11 The 3 questions Will the correct action be sufficiently evident to the user? Will the user notice that the correct action is available? Will the user associate and interpret the response from the action correctly? As the experts work through the scenario they note problems.

12 Pluralistic walkthrough Variation on the cognitive walkthrough theme. Performed by a carefully managed team. The panel of experts begins by working separately. Then there is managed discussion that leads to agreed decisions. The approach lends itself well to participatory design.

13 A project for you … provides heuristics and a template so that you can evaluate different kinds of systems. More information about this is provided in the interactivities section of the website.

14 Predictive models Provide a way of evaluating products or designs without directly involving users. Less expensive than user testing. Usefulness limited to systems with predictable tasks - e.g., telephone answering systems, mobiles, cell phones, etc. Based on expert error-free behavior.

15 GOMS Goals - the state the user wants to achieve e.g., find a website. Operators - the cognitive processes & physical actions needed to attain the goals, e.g., decide which search engine to use. Methods - the procedures for accomplishing the goals, e.g., drag mouse over field, type in keywords, press the go button. Selection rules - decide which method to select when there is more than one.

16 Keystroke level model GOMS has also been developed to provide a quantitative model - the keystroke level model. The keystroke model allows predictions to be made about how long it takes an expert user to perform a task.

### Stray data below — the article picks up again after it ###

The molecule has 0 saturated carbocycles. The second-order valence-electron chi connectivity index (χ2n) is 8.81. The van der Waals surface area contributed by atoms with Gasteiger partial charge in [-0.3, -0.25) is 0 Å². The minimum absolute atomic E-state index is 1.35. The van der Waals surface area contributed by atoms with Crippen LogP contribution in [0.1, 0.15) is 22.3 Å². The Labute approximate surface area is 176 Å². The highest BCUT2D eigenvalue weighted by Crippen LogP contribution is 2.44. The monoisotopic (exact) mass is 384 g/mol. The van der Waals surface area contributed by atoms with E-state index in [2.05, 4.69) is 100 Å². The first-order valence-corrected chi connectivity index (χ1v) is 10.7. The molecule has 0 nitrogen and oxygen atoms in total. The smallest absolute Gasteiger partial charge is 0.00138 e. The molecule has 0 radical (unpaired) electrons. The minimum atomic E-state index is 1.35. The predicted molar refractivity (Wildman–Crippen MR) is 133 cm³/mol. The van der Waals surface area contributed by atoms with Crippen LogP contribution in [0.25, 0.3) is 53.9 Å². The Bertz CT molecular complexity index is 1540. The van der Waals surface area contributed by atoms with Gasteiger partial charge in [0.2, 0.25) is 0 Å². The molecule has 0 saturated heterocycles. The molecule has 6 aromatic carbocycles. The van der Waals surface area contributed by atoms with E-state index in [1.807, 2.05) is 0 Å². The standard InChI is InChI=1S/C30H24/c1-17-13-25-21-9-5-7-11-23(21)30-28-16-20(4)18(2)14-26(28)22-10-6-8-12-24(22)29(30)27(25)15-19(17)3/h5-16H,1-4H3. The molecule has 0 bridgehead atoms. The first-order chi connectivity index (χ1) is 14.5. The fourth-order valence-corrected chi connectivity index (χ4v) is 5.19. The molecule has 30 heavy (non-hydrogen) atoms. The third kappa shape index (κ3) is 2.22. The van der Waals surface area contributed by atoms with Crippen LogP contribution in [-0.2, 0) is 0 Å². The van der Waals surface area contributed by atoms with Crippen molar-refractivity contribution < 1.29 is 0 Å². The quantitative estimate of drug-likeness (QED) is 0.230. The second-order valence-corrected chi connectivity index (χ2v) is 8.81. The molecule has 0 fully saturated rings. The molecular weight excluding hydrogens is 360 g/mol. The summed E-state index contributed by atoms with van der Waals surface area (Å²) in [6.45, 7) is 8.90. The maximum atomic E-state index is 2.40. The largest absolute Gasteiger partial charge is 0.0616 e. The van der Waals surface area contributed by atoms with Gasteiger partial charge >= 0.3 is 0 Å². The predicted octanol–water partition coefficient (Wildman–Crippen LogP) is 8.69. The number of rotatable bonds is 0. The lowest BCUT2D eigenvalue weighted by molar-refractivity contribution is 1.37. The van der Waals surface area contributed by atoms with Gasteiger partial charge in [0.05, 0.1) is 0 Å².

17 Response times for keystroke level operators (Card et al., 1983)

18 Fitts Law (Fitts, 1954) Fitts Law predicts that the time to point at an object using a device is a function of the distance from the target object & the objects size. The further away & the smaller the object, the longer the time to locate it and point to it. Fitts Law is useful for evaluating systems for which the time to locate an object is important, e.g., a cell phone, a handheld devices.

19 A project for you … Use the web and other resources to research claims that heuristic evaluation often identifies problems that are not serious and may not even be problems. Decide whether you agree or disagree. Write a brief statement arguing your position. Provide practical evidence & evidence from the literature to support your position.

20 A Project for you …Fitts Law Visit Togs website and do Togs quiz, designed to give you fitts! 22DesignedToGiveFitts.html

21 Key points Expert evaluation: heuristic & walkthroughs. Relatively inexpensive because no users. Heuristic evaluation relatively easy to learn. May miss key problems & identify false ones. Predictive models are used to evaluate systems with predictable tasks such as telephones. GOMS, Keystroke Level Model, & Fitts Law predict expert, error-free performance.